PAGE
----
Global Business Cycle Indicators
|Benchmark Revisions - July 2007|
Press Release Archive
Released: Monday, May 16, 2005
The Conference Board announced today that the leading index for the U.K. increased 0.1 percent and the coincident index was unchanged in March.
- The leading index increased slightly in March, the fourth consecutive increase, and the strength among the leading indicators has continued to be relatively widespread. With this month’s increase, the leading index has continued increasing at a 2.0 to 3.0 percent annual rate in recent months, up from essentially no growth in the second half of 2004, but still below the very rapid growth in early 2004.
- The coincident index was unchanged in March, but is still on a steadily rising trend. Similarly, real GDP increased at a 2.2 percent annual rate in the first quarter of 2005, only slightly below the average rate of 2.6 percent over the previous two quarters. The behavior of the leading index in recent months suggests that this moderate rate of economic growth is likely to continue in the near term.
Leading Indicators.Four of the eight components that make up the leading index increased in March. The positive contributors – from the largest positive contributor to the smallest – were volume of expected output, consumer confidence, productivity for the whole economy*, and operating surplus of corporations*. Order book volume, the fixed interest price index, stock prices, and new orders for engineering industries* declined in March.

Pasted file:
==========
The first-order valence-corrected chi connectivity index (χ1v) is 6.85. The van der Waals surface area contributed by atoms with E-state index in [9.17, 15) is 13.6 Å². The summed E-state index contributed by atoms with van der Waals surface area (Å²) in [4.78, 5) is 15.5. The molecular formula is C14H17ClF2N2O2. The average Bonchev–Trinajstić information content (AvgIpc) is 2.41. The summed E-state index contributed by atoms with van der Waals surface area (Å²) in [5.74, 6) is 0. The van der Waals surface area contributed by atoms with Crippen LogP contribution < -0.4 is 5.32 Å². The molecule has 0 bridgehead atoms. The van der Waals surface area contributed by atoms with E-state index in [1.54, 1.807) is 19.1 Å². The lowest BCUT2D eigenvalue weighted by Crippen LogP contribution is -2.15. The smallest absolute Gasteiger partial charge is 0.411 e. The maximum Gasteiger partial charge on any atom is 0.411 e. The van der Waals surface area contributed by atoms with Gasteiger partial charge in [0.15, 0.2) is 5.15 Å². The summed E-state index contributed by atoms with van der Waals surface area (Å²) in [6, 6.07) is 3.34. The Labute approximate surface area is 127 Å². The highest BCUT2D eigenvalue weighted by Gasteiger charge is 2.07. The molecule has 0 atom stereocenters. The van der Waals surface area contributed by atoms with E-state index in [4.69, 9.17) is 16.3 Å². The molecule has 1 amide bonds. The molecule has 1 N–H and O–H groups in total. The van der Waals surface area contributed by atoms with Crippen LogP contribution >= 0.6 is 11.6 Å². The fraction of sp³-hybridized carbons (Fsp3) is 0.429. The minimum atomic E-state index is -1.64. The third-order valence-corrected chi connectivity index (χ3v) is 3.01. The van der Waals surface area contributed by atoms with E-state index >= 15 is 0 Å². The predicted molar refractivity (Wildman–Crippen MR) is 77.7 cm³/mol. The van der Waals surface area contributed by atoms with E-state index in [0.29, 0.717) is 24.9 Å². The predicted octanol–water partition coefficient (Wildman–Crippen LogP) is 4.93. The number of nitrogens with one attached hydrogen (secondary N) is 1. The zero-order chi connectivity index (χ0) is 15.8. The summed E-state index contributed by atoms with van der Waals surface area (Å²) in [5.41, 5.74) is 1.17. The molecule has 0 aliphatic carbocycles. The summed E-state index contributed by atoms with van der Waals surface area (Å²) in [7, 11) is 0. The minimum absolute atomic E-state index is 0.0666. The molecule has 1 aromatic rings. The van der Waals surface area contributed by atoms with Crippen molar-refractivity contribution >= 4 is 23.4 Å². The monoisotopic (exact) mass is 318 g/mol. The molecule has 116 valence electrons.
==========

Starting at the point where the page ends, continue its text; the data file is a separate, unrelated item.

With the 0.1 percent increase in March, the leading index now stands at 135.2 (1990=100). Based on revised data, this index increased 0.6 percent in February and increased 0.3 percent in January. During the six-month span through March, the leading index increased 1.3 percent, with six of the eight components advancing (diffusion index, six-month span equals 87.5 percent).
Coincident Indicators.Two of the four components that make up the coincident index increased in March. The positive contributors – from the larger positive contributor to the smaller – were employment* and real household disposable income*. Industrial production and retail sales declined in March.
Holding steady in March, the coincident index now stands at 115.5 (1990=100). Based on revised data, this index increased 0.1 percent in February and increased 0.3 percent in January. During the six-month period through March, the coincident index increased 0.5 percent, with two of the four components advancing (diffusion index, six-month span equals 50.0 percent).
Data Availability.The data series used by The Conference Board to compute the two composite indexes reported in the tables in this release are those available “as of” 10 A.M. ET on May 13, 2005. Some series are estimated as noted below.
NOTES: Series in the leading index that are based on The Conference Board estimates are new orders in engineering industries, productivity of the whole economy, and operating surplus of corporations. Series in the coincident index that are based on The Conference Board estimates are employment and real household disposable income.
THESE DATA ARE FOR ANALYSIS PURPOSES ONLY. NOT FOR REDISTRIBUTION, PUBLISHING, DATABASING, OR PUBLIC POSTING WITHOUT EXPRESS WRITTEN PERMISSION.